From New York Times bestselling author Dave Farland:
A couple of minutes ago I had an idea for a great scene for the novel I’m currently working on. I’m going to go begin writing it within the hour.
Twenty years ago, I would have taken a different tact. I would have waited for the idea to “ferment,” to age like a fine wine. The idea being that when you have a new idea for a scene, very often it isn’t easily integrated into a novel, and so you would want to think about it, let everything settle, and then begin to compose.
For example, let’s say that you have an idea for a story. It’s about a loving mother who becomes depressed about her life. Her mother passed away when she was a child, and she has often felt so cast adrift that she has wondered if she should have died instead. Now, at age 33, she is a young single mother who has been diagnosed with heart failure, and she realizes that her two children, ages two and four, are most likely going to repeat the cycle. So she decides that she is going to take her children and throw them off a bridge, then jump off and drown with them.
Okay, so you think about that big climactic suicide scene and the things that could possibly happen, and each time that you think about this novel, that one big climax seems to loom in the foreground of your imagination. It’s like an old record that is skipping, replaying the same fragment of song over and over.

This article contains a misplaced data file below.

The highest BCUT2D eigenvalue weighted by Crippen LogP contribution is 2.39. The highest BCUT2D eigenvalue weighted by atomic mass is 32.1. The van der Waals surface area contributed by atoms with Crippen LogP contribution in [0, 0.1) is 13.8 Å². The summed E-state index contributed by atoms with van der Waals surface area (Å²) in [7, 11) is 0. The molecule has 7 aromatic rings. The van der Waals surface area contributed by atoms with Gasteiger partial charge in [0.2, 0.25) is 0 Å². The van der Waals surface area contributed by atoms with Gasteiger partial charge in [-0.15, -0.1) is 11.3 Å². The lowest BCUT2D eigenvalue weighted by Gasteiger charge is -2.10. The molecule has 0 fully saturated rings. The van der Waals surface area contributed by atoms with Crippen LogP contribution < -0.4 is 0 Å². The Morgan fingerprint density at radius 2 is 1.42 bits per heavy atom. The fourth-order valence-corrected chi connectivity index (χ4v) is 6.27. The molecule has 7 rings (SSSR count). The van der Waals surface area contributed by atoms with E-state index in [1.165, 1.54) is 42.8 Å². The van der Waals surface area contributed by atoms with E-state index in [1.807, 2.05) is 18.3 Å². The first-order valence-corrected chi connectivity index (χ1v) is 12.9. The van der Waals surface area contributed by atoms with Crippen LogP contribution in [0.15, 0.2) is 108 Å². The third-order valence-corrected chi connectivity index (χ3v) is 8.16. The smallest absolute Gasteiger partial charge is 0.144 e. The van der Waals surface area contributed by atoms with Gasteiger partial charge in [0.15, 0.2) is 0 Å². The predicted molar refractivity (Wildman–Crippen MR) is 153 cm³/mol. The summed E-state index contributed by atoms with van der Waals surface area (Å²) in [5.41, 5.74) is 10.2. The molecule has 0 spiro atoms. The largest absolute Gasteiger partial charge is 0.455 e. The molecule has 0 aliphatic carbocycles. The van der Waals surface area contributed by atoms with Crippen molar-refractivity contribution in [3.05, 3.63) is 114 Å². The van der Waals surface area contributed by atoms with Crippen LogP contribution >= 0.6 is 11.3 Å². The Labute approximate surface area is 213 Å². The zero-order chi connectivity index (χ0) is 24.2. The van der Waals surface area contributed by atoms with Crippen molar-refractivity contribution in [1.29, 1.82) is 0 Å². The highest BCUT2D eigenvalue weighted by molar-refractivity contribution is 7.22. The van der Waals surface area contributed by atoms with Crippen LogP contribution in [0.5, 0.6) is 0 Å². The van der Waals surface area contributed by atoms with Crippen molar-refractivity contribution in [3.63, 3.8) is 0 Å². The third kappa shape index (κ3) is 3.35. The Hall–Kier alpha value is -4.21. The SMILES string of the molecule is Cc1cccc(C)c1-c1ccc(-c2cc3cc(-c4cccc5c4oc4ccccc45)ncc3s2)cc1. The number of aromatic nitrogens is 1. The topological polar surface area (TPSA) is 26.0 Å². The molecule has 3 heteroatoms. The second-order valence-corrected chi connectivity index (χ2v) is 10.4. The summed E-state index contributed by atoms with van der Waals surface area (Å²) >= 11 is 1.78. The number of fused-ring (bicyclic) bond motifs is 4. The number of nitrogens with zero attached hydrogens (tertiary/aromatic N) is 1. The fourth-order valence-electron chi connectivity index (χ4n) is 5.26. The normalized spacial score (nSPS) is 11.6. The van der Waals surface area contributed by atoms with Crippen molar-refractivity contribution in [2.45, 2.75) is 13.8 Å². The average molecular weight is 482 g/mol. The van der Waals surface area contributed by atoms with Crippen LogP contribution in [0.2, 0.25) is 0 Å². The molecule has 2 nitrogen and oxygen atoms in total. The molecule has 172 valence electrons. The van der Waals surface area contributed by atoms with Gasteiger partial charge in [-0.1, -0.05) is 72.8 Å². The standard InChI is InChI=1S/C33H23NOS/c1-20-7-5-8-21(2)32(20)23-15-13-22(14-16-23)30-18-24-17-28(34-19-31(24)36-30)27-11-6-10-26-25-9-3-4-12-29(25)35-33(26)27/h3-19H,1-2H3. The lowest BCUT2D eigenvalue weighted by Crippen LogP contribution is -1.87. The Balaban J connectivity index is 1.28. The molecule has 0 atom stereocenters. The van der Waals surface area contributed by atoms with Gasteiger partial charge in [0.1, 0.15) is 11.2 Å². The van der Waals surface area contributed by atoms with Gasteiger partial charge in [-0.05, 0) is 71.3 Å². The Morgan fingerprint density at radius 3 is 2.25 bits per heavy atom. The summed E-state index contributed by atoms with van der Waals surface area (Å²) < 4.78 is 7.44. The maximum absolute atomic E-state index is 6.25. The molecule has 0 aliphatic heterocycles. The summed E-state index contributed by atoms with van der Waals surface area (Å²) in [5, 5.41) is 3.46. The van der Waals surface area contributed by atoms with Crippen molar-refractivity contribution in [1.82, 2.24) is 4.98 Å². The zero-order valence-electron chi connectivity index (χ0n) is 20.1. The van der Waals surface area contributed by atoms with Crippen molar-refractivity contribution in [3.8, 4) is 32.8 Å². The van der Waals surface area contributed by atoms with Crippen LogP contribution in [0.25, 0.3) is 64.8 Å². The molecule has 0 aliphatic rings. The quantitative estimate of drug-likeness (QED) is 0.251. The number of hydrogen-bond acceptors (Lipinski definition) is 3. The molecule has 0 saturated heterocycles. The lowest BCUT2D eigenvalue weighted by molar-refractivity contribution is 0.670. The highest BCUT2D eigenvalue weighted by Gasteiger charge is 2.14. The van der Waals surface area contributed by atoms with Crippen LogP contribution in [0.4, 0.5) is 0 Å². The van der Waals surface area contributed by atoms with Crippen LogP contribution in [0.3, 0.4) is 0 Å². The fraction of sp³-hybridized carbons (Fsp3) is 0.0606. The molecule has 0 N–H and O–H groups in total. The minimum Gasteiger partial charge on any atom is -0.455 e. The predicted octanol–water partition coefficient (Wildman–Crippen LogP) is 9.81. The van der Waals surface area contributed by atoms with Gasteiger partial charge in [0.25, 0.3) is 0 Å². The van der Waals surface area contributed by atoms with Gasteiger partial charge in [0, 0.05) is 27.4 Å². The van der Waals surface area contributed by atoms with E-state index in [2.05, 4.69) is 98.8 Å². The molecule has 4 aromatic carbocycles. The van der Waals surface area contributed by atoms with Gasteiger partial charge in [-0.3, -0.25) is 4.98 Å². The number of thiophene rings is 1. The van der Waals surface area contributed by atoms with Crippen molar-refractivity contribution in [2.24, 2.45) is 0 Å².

Meanwhile, there are dozens of other minor scenes begging for your attention.
. . . .
But as you try to populate your story with various scenes, you realize that each one will affect what happens in your climax.
. . . .
So, I used to wait. I’d try to populate the story with minor scenes, then wrap everything up in one round. But I’ve found that if I wait, I might spend an awful long time trying to develop those few key scenes. Each novel needs between 70 and 100 scenes, but I’d find myself going over half a dozen of the biggest ones, unable to progress. My creative energy got spent rehashing the same scene over and over, often with very minor twists.
So now I recommend that you write out those big scenes early. Once you do, your creative mind is free to focus on those minor scenes.
Link to the rest at David Farland